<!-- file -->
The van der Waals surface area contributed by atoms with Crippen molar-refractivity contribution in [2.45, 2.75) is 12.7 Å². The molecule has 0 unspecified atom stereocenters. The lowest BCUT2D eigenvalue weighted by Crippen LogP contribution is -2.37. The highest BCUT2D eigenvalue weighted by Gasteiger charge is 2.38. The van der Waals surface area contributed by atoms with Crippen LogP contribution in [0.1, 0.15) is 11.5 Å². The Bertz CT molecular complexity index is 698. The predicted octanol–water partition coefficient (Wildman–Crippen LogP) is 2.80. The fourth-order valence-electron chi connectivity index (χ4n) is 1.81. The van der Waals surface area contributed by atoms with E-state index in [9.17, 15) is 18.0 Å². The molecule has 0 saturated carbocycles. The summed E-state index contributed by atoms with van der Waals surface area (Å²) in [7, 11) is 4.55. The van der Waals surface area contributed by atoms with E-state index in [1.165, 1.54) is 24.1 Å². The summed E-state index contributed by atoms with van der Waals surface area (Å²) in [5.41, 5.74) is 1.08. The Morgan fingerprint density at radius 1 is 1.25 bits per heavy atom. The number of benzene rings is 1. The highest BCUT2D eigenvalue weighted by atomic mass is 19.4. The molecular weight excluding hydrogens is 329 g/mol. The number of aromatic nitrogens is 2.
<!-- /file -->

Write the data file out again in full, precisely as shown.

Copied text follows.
The van der Waals surface area contributed by atoms with Crippen molar-refractivity contribution in [2.45, 2.75) is 12.7 Å². The molecule has 0 unspecified atom stereocenters. The lowest BCUT2D eigenvalue weighted by Crippen LogP contribution is -2.37. The highest BCUT2D eigenvalue weighted by Gasteiger charge is 2.38. The van der Waals surface area contributed by atoms with Crippen LogP contribution in [0.1, 0.15) is 11.5 Å². The Bertz CT molecular complexity index is 698. The predicted octanol–water partition coefficient (Wildman–Crippen LogP) is 2.80. The fourth-order valence-electron chi connectivity index (χ4n) is 1.81. The van der Waals surface area contributed by atoms with E-state index in [9.17, 15) is 18.0 Å². The molecule has 0 saturated carbocycles. The summed E-state index contributed by atoms with van der Waals surface area (Å²) in [7, 11) is 4.55. The van der Waals surface area contributed by atoms with E-state index in [1.165, 1.54) is 24.1 Å². The summed E-state index contributed by atoms with van der Waals surface area (Å²) in [5.41, 5.74) is 1.08. The Morgan fingerprint density at radius 1 is 1.25 bits per heavy atom. The number of benzene rings is 1. The highest BCUT2D eigenvalue weighted by atomic mass is 19.4. The molecular weight excluding hydrogens is 329 g/mol. The number of aromatic nitrogens is 2.